According to Friedrich Hayek, star of interwar economics, and recently star of two excellent rap battles with his contemporary John Maynard Keynes, the type of equality that matters is equality before the law. Equality before the law—and not equality of opportunity, outcome or anything else—is absolutely central to his political philosophy. But I think his economic work, particularly his crowning achievement, “The Use of Knowledge in Society” (cited a mere 9,496 times), points to the importance of a different kind of equality.
In “The Use of Knowledge in Society” and in earlier work in the socialist calculation debate Hayek shows that scientific knowledge isn’t the totality of knowledge in society. In fact, a much bigger body of knowledge—information about peculiarities of time and place and preferences—is dispersed extremely widely across individuals. The only effective way of using this knowledge is a market system. Market participants act on the information embedded in different prices, and in doing so send yet more information back in other prices. But each participants learns only what she needs to know.
The market system Hayek envisions is a great practical means of organising society to achieve high social welfare. The flaw with this system is that participants with more money get to send stronger signals than others.
Markets measure how intensely we want things much more accurately than most democratic systems, because individuals have to bid against others for desirable goods or services. But this breaks down if individuals lack equal wealth. Ten pounds spent by a pauper is likely to represent a much more intense preference than that same £10 spent by a billionaire, a millionaire, or even the average middle class homeowner. However, producers will treat these £10s the same, and the economy will be skewed towards satisfying wealthier people’s preferences.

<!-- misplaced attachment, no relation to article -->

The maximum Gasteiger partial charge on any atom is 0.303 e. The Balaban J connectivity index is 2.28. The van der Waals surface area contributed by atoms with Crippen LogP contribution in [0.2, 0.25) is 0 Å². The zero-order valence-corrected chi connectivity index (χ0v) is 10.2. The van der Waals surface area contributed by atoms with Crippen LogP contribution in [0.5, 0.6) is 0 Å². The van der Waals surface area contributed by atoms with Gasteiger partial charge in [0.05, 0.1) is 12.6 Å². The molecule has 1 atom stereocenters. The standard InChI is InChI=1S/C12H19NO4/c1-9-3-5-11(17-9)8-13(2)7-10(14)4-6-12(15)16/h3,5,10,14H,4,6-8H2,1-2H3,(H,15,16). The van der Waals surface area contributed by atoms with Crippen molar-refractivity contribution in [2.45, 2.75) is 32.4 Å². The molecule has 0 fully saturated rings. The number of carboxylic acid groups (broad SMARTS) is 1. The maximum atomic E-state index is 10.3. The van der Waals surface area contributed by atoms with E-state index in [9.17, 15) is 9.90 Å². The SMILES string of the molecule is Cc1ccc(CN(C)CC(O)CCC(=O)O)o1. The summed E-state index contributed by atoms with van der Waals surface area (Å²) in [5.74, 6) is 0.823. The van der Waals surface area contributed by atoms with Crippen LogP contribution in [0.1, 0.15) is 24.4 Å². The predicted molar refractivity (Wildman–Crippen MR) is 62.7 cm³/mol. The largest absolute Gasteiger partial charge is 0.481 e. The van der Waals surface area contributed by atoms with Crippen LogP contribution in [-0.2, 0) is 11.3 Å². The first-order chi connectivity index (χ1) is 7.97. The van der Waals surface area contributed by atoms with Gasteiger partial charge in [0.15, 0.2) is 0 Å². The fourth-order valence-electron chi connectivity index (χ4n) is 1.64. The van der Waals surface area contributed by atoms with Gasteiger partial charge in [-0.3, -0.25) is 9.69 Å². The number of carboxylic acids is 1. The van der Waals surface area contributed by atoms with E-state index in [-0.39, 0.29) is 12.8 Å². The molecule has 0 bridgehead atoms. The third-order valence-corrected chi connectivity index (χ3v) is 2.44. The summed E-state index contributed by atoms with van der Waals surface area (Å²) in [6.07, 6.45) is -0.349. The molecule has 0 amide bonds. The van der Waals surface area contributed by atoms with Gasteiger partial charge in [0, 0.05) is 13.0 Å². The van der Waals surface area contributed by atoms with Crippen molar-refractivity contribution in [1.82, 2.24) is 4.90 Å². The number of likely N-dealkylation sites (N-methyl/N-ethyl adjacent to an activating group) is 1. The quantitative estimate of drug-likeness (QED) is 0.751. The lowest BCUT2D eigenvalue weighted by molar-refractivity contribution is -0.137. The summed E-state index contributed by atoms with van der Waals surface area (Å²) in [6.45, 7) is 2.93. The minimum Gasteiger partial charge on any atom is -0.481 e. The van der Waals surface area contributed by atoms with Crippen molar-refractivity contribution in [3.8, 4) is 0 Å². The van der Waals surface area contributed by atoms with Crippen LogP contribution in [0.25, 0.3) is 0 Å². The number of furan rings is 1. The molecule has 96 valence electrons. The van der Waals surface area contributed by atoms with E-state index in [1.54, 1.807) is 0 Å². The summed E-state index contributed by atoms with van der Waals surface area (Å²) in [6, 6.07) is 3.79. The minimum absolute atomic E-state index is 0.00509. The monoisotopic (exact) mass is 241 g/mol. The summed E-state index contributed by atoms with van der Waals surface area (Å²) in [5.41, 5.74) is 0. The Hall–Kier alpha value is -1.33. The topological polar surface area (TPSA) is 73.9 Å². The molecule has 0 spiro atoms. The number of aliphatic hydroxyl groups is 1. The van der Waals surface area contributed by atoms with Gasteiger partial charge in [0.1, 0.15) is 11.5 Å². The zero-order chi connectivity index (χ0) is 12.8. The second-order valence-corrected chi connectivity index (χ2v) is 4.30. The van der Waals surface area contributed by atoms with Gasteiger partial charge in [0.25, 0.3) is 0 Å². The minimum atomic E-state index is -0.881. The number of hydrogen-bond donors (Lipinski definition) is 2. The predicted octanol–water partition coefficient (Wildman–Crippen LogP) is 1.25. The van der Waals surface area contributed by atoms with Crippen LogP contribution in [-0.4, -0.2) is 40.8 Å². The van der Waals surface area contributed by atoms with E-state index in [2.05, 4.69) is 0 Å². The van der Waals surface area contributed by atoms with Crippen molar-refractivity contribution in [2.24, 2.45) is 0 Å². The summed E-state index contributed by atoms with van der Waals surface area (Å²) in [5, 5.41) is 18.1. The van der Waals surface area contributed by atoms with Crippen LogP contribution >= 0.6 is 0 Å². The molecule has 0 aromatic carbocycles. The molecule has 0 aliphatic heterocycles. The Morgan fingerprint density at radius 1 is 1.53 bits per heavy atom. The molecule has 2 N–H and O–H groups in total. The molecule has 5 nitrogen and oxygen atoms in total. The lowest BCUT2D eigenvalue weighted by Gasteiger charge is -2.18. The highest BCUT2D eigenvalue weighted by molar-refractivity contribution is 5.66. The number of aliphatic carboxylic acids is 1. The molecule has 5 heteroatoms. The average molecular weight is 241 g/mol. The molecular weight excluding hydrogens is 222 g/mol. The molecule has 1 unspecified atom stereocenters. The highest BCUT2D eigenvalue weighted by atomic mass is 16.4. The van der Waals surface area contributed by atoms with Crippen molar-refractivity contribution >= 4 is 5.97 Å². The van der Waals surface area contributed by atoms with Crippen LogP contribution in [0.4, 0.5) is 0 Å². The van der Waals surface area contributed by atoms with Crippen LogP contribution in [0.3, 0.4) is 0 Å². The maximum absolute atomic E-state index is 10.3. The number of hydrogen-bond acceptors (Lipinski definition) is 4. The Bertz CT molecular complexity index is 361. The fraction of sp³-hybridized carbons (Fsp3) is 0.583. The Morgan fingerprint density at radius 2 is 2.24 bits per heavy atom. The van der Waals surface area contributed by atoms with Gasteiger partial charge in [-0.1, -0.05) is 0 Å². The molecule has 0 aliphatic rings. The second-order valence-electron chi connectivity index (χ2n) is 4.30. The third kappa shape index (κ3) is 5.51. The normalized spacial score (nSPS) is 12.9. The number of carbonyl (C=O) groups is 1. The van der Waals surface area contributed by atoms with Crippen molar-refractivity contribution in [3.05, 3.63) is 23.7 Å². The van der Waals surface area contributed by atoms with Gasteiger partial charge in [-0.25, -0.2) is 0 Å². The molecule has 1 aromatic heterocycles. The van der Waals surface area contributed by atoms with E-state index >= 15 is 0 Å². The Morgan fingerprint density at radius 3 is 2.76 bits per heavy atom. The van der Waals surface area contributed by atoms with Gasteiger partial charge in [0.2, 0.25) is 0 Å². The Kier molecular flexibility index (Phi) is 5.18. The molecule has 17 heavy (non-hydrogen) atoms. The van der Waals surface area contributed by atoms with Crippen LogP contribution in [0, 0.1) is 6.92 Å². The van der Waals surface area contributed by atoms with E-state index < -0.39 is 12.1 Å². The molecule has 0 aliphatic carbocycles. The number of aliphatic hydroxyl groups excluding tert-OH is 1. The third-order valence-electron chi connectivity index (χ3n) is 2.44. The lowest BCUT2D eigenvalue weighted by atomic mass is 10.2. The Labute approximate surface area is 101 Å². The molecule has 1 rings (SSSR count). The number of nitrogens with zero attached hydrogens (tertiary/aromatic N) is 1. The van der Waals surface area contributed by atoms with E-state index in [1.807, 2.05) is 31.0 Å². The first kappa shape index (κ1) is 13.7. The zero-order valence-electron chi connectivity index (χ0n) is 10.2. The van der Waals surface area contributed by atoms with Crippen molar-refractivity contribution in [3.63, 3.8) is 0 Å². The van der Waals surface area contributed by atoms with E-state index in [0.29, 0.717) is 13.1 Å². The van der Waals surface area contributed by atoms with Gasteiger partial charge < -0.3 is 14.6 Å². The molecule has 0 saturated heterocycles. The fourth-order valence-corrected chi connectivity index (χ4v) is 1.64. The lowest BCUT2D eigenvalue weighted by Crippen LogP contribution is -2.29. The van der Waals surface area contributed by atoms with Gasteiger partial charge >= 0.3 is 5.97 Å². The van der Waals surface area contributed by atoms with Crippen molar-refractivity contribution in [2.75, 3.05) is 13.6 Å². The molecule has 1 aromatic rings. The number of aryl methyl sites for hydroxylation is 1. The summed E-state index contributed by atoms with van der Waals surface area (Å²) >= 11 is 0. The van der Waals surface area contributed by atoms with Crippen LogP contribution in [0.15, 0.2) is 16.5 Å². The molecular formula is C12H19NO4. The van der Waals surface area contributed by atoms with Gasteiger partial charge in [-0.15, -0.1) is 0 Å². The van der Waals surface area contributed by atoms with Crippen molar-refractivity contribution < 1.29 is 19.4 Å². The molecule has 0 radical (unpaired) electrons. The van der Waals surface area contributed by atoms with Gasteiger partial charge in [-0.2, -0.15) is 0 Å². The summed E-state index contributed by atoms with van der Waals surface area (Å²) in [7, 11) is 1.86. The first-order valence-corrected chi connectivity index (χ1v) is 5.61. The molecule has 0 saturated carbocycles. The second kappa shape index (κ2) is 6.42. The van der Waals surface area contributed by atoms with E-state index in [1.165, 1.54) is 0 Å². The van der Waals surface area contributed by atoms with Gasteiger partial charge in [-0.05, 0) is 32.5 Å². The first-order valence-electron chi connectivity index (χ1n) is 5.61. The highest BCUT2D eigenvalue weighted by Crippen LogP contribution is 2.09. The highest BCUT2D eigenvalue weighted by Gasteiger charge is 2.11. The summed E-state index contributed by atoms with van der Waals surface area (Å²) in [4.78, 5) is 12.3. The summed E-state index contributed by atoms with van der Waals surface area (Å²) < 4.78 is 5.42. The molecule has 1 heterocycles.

Actually, it’s not as simple as that. One feature of the market system is that people get rewarded with more money income (and potentially wealth) if they choose less leisure, or a riskier or less satisfying job. These sorts of inequalities, even if they produce wealth inequalities, would not subvert the system. These individuals have paid for their higher wealth with lower utility in work—and extra wealth merely evens out the overall extent to which the economic system is tilted to their advantage.
But endowments of talent or wealth through better upbringing, genetic advantage or inheritance do subvert the system, and undermine Hayek’s argument for the efficiency and rationality of the market order by counting some people’s preferences as more than one.
Now, by no means am I saying it’s easy to disentangle these “good” sources of unequal wealth from the “bad” sources, or even that we ought to try to do so, and then even out endowments. But I do think that the effect inequality of wealth has on the market functions as a strong—and Hayekian—reason to desire a flatter distribution.